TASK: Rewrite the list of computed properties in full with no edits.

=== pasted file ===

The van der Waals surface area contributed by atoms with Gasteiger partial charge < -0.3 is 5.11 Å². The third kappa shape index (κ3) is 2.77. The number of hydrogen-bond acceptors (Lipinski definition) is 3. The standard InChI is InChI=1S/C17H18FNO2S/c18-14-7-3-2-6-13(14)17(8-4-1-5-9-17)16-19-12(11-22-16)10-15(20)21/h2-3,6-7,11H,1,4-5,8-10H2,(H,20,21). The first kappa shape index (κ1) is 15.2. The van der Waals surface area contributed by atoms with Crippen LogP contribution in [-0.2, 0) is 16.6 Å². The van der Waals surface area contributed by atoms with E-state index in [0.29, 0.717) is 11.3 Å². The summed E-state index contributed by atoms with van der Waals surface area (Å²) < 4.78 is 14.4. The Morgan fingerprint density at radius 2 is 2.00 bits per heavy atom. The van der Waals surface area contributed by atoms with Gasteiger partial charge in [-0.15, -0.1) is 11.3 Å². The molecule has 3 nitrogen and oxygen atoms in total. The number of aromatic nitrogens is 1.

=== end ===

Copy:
The van der Waals surface area contributed by atoms with Gasteiger partial charge < -0.3 is 5.11 Å². The third kappa shape index (κ3) is 2.77. The number of hydrogen-bond acceptors (Lipinski definition) is 3. The standard InChI is InChI=1S/C17H18FNO2S/c18-14-7-3-2-6-13(14)17(8-4-1-5-9-17)16-19-12(11-22-16)10-15(20)21/h2-3,6-7,11H,1,4-5,8-10H2,(H,20,21). The first kappa shape index (κ1) is 15.2. The van der Waals surface area contributed by atoms with Crippen LogP contribution in [-0.2, 0) is 16.6 Å². The van der Waals surface area contributed by atoms with E-state index in [0.29, 0.717) is 11.3 Å². The summed E-state index contributed by atoms with van der Waals surface area (Å²) < 4.78 is 14.4. The Morgan fingerprint density at radius 2 is 2.00 bits per heavy atom. The van der Waals surface area contributed by atoms with Gasteiger partial charge in [-0.15, -0.1) is 11.3 Å². The molecule has 3 nitrogen and oxygen atoms in total. The number of aromatic nitrogens is 1.